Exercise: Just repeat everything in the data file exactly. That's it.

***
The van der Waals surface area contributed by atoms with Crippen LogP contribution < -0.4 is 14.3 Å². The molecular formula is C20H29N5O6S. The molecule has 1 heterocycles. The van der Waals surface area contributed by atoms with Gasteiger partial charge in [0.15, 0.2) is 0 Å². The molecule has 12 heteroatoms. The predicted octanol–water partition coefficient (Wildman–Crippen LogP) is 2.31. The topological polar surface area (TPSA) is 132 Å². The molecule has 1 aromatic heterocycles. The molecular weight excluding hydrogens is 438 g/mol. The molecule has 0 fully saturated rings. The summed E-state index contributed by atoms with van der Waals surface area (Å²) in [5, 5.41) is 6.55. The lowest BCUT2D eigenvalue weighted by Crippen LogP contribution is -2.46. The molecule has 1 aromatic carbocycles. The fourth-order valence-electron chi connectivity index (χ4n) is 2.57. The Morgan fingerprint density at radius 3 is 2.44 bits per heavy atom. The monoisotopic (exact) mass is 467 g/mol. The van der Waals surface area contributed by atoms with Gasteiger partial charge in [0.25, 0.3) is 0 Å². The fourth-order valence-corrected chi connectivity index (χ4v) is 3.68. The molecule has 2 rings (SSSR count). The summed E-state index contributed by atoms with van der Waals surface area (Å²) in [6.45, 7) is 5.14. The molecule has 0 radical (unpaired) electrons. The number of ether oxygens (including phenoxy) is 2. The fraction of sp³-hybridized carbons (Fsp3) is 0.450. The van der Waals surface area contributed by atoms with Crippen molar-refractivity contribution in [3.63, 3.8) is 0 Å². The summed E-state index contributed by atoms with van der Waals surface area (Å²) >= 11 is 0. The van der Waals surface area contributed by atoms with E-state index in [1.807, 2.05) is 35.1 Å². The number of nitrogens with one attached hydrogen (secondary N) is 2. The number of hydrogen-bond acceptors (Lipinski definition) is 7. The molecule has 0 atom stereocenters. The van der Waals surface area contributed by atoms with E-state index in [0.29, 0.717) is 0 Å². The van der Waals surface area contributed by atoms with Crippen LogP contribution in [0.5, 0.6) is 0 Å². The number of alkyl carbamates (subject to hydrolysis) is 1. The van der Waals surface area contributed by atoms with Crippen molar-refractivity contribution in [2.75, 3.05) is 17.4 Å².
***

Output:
The van der Waals surface area contributed by atoms with Crippen LogP contribution < -0.4 is 14.3 Å². The molecular formula is C20H29N5O6S. The molecule has 1 heterocycles. The van der Waals surface area contributed by atoms with Gasteiger partial charge in [0.15, 0.2) is 0 Å². The molecule has 12 heteroatoms. The predicted octanol–water partition coefficient (Wildman–Crippen LogP) is 2.31. The topological polar surface area (TPSA) is 132 Å². The molecule has 1 aromatic heterocycles. The molecular weight excluding hydrogens is 438 g/mol. The molecule has 0 fully saturated rings. The summed E-state index contributed by atoms with van der Waals surface area (Å²) in [5, 5.41) is 6.55. The lowest BCUT2D eigenvalue weighted by Crippen LogP contribution is -2.46. The molecule has 1 aromatic carbocycles. The fourth-order valence-electron chi connectivity index (χ4n) is 2.57. The Morgan fingerprint density at radius 3 is 2.44 bits per heavy atom. The monoisotopic (exact) mass is 467 g/mol. The van der Waals surface area contributed by atoms with Gasteiger partial charge in [0.25, 0.3) is 0 Å². The fourth-order valence-corrected chi connectivity index (χ4v) is 3.68. The molecule has 2 rings (SSSR count). The summed E-state index contributed by atoms with van der Waals surface area (Å²) in [6.45, 7) is 5.14. The molecule has 0 radical (unpaired) electrons. The number of ether oxygens (including phenoxy) is 2. The fraction of sp³-hybridized carbons (Fsp3) is 0.450. The van der Waals surface area contributed by atoms with Crippen molar-refractivity contribution in [3.63, 3.8) is 0 Å². The summed E-state index contributed by atoms with van der Waals surface area (Å²) >= 11 is 0. The van der Waals surface area contributed by atoms with E-state index in [1.807, 2.05) is 35.1 Å². The number of nitrogens with one attached hydrogen (secondary N) is 2. The number of hydrogen-bond acceptors (Lipinski definition) is 7. The molecule has 0 atom stereocenters. The van der Waals surface area contributed by atoms with E-state index in [0.29, 0.717) is 0 Å². The van der Waals surface area contributed by atoms with Crippen LogP contribution in [0.5, 0.6) is 0 Å². The number of alkyl carbamates (subject to hydrolysis) is 1. The van der Waals surface area contributed by atoms with Crippen molar-refractivity contribution in [2.75, 3.05) is 17.4 Å².